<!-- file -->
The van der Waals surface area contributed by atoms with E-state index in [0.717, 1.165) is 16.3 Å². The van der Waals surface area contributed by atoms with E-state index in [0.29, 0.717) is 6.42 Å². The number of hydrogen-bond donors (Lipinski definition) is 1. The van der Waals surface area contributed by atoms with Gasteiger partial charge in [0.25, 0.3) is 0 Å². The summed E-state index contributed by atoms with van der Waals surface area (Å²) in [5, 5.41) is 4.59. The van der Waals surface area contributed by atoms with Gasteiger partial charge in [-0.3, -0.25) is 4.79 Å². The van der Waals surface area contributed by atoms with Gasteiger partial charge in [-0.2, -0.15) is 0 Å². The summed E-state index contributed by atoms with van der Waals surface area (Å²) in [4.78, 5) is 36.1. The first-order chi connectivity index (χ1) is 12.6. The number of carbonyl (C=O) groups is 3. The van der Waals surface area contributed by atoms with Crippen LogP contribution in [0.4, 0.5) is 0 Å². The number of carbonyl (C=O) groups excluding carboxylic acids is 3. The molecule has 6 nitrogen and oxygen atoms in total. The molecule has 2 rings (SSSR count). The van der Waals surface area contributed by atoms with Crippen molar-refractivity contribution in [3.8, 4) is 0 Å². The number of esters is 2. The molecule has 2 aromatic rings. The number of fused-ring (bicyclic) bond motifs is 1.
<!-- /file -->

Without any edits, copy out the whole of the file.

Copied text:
The van der Waals surface area contributed by atoms with E-state index in [0.717, 1.165) is 16.3 Å². The van der Waals surface area contributed by atoms with E-state index in [0.29, 0.717) is 6.42 Å². The number of hydrogen-bond donors (Lipinski definition) is 1. The van der Waals surface area contributed by atoms with Gasteiger partial charge in [0.25, 0.3) is 0 Å². The summed E-state index contributed by atoms with van der Waals surface area (Å²) in [5, 5.41) is 4.59. The van der Waals surface area contributed by atoms with Gasteiger partial charge in [-0.3, -0.25) is 4.79 Å². The van der Waals surface area contributed by atoms with Gasteiger partial charge in [-0.2, -0.15) is 0 Å². The summed E-state index contributed by atoms with van der Waals surface area (Å²) in [4.78, 5) is 36.1. The first-order chi connectivity index (χ1) is 12.6. The number of carbonyl (C=O) groups is 3. The van der Waals surface area contributed by atoms with Crippen LogP contribution in [0.4, 0.5) is 0 Å². The number of carbonyl (C=O) groups excluding carboxylic acids is 3. The molecule has 6 nitrogen and oxygen atoms in total. The molecule has 2 rings (SSSR count). The van der Waals surface area contributed by atoms with Crippen molar-refractivity contribution in [3.8, 4) is 0 Å². The number of esters is 2. The molecule has 2 aromatic rings. The number of fused-ring (bicyclic) bond motifs is 1.